This study explores children’s neighbourhood mobility and their experiences within their neighbourhoods at different times of the year, focussing on their use of the public places and spaces within these both for travel and play. It takes a child-centred approach to the research, working with a small group of children (n=17) from three schools in Hackney, east London to better understand their neighbourhood mobility and exploring how this impacts on their well-being. It uses a mix of mainly qualitative methods, including go-along interviews, mapping exercises, focus group discussions, weekly diaries and photography. The research incorporates whole class surveys and descriptive statistics from these to support the qualitative elements. The study draws from the field of environmental psychology, to better understand how children interact with their environments, and places a strong focus on children’s experiences within their neighbourhoods and the factors that influence their behaviours within them.
The children in the study moved around their neighbourhoods mostly on foot and knew them well. Being physically independent was less important to them than the level of autonomy that the children had in their use of their neighbourhoods. Being able to get around on foot helped them to develop this autonomy, even when accompanied by an adult, and these early experiences of active travel were shown to support the development of a child’s future independent mobility.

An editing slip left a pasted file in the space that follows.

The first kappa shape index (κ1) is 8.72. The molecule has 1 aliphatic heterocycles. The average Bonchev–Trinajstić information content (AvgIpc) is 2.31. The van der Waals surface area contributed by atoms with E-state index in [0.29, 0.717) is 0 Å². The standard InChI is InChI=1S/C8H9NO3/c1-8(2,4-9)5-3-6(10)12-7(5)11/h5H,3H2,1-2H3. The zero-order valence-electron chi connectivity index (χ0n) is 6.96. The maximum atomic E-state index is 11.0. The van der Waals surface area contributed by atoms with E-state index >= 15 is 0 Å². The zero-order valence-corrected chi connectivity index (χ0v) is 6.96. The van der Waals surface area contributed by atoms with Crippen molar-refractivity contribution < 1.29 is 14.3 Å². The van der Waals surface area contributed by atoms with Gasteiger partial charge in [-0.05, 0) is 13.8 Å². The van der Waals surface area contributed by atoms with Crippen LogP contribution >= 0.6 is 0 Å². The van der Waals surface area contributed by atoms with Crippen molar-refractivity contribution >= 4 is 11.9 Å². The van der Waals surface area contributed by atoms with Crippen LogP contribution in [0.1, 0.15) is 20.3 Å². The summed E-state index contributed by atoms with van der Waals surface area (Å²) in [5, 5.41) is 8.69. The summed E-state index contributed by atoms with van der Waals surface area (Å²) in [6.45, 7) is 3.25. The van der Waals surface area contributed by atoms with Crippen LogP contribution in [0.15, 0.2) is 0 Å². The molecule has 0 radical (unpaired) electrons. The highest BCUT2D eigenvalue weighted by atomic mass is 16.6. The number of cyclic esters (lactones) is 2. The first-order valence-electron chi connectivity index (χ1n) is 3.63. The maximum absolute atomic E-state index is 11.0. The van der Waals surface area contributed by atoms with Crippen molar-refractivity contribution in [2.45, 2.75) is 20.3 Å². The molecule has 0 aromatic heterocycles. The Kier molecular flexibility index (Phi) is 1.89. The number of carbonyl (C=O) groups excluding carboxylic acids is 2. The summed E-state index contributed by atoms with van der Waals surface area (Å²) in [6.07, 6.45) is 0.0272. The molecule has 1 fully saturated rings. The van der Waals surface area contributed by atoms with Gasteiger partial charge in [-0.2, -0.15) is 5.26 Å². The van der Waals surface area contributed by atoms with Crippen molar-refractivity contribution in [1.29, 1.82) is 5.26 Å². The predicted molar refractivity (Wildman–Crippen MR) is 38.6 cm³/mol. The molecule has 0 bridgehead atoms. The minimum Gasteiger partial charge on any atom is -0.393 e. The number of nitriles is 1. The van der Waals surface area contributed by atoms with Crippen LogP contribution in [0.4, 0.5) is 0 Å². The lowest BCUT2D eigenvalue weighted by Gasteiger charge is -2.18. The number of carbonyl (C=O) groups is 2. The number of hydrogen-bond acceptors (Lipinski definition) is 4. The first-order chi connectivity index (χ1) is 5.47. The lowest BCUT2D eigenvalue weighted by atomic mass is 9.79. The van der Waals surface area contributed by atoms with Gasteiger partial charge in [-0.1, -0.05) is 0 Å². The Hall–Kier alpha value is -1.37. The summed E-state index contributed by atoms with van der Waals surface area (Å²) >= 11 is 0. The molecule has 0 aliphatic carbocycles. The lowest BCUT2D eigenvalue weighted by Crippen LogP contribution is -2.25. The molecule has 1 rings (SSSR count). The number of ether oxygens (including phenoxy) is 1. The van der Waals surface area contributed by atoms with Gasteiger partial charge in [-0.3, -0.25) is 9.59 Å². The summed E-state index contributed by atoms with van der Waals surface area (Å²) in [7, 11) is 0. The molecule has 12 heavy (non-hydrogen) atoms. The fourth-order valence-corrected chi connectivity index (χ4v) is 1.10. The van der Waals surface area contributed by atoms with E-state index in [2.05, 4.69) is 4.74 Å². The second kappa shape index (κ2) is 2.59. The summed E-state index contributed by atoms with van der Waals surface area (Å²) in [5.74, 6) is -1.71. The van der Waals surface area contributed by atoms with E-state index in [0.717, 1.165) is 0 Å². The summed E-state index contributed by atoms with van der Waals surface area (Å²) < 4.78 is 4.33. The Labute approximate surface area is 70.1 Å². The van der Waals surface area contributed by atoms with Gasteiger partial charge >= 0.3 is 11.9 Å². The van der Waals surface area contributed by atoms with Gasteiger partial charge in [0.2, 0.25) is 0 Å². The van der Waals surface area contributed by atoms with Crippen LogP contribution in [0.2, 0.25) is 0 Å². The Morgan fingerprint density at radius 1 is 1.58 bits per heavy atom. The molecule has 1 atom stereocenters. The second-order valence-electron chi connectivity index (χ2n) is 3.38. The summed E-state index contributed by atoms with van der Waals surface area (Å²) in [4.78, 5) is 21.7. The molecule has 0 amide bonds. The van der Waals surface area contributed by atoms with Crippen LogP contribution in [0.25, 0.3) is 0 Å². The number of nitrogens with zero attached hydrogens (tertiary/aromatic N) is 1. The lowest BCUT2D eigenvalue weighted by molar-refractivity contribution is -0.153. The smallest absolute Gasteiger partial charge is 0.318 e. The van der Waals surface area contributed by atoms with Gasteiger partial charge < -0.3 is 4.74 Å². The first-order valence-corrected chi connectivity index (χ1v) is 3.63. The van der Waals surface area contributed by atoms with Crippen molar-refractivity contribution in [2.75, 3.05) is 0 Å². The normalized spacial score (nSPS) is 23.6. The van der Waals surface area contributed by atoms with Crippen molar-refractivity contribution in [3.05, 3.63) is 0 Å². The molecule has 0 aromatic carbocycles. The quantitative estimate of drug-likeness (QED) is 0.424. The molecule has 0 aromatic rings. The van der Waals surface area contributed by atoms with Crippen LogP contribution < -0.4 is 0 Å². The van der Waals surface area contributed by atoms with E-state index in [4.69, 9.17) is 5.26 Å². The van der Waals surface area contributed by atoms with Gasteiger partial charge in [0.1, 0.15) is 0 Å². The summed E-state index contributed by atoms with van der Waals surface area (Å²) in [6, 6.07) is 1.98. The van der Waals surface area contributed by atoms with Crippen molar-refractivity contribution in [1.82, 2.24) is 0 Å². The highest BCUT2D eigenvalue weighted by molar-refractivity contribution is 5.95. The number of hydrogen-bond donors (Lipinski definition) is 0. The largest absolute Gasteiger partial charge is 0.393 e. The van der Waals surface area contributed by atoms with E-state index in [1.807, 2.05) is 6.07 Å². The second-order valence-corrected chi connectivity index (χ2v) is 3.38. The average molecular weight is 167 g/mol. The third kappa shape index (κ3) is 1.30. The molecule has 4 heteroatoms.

The study found that the built environment plays an important role in children’s use of their neighbourhoods, particularly the threshold spaces outside of a child’s home, the transitory spaces supporting active travel around a neighbourhood and the destination spaces, or places to go. However, the built environment does not function in isolation. It was found that the interaction of other factors, such as social and cultural influences, individual characteristics, the school environment and the children’s relationship with the natural environment, with the built environment were what influenced children’s behaviour. The study draws on understanding of socioecological models and Complex Adaptive Systems. The themes of permission and motivation are used to highlight the different levels of influence and how these factors interact to influence children’s’ behaviour and use of space.
By focussing on children’s experiences, the study considers the impact that children’s neighbourhood mobility has on their physical and mental well-being. Positive benefits are suggested with regard to their mental well-being. The study shows that children’s neighbourhood mobility may help children to meet three of the basic psychological needs of autonomy, competence and relatedness.